Monrovia, defended by Nigerian Peace Keepers as well as the anti-Taylor factions, survived the 1996 attack. And we in the international community put together a peace process that led to an election in 1997 in which most of the faction leaders ran, and Taylor won by a large majority.
The war resumed after he became president (in fact, he was not more than just another faction leader), and in 2003, Taylor was deposed and exiled to Nigeria. Peace, kept by a UN peacekeeping force of almost 15,000 troops, came that year -- a force that had at its center large units of fighting troops from Bangladesh and Pakistan. These units won much respect and kept the peace in a volatile nation with former insurgents, warlords, and trouble makers wandering around.
And there lies the rub. About 250,000 innocent civilians died in the Liberian civil war. They and their families are the victims of ruthless and cynical former warlords and their followers; yet these warlords live freely, occupy political office, despite their crimes, with seeming impunity.
Many of the politicians, including the president herself, have been named by the Truth and Reconciliation Commission of Liberia as being involved with forces that brought Liberia to its knees and killed many people. Most egregiously, some of the worst warlords, those responsible for thousands of deaths, walk with impunity through its streets.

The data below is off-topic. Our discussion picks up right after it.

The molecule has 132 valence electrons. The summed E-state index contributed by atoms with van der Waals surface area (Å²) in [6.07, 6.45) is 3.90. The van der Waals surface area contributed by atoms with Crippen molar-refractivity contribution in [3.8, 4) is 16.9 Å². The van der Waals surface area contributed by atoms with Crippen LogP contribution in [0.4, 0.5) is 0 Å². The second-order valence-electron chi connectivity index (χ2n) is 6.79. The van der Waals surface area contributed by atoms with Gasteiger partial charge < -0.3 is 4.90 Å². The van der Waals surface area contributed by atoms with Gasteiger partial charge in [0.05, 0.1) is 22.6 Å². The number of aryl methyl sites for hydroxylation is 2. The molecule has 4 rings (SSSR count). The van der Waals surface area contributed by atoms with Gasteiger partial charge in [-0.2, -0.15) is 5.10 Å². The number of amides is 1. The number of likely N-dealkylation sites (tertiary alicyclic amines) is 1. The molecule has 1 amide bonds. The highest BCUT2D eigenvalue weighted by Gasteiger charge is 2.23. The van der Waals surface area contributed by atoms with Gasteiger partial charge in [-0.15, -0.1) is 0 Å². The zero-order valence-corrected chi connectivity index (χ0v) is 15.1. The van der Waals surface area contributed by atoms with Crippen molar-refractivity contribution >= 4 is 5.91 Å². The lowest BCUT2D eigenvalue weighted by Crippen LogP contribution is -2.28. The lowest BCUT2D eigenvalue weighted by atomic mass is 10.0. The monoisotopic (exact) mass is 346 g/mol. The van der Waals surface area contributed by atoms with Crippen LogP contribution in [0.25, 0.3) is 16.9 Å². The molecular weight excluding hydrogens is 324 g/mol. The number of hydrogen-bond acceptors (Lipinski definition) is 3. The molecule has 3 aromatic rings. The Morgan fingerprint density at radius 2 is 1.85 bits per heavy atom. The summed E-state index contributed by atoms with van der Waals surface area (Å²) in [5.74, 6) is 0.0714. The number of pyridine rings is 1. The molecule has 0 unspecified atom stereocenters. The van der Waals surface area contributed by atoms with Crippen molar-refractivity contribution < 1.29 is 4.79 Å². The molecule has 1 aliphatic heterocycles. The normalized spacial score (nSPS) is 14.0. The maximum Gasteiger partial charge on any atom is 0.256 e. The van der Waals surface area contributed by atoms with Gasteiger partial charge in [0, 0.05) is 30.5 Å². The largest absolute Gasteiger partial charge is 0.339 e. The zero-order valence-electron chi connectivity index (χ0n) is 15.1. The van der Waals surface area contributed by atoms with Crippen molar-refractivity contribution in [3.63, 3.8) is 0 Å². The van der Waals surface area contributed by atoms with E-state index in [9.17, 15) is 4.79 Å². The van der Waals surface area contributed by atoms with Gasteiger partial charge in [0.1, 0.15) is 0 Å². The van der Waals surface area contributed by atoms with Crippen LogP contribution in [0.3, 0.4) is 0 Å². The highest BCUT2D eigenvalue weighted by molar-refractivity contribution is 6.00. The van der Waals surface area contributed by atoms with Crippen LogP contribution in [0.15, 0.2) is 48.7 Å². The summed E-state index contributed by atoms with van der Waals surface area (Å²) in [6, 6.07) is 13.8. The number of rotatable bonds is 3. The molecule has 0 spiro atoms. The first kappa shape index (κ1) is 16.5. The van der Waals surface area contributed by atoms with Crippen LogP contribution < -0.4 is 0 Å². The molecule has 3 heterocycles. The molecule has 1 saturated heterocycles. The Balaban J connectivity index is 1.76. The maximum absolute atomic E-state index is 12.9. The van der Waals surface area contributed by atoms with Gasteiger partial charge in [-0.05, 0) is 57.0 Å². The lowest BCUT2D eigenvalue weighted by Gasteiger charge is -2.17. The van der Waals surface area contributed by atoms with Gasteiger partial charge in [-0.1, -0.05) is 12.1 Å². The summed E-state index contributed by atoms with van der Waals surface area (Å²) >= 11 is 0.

So here is the contrast: In Liberia there is no closure as those who committed the crimes remain unpunished and unremorseful, and no justice for the victims of a war that ended a decade ago and remains fresh in their memories; Bangladesh, on the other hand, is hanging those accused of committing war crimes 44 years ago (Taylor who was responsible for many thousands of deaths got only 50 years), so to call it justice seems hyperbolic, and if even if there was closure still needed by those in whose faded memories these crimes still burn, the penalty resembles pure vengeance.
Confucius is alleged to have written: “Before you embark on a journey of revenge, dig two graves.”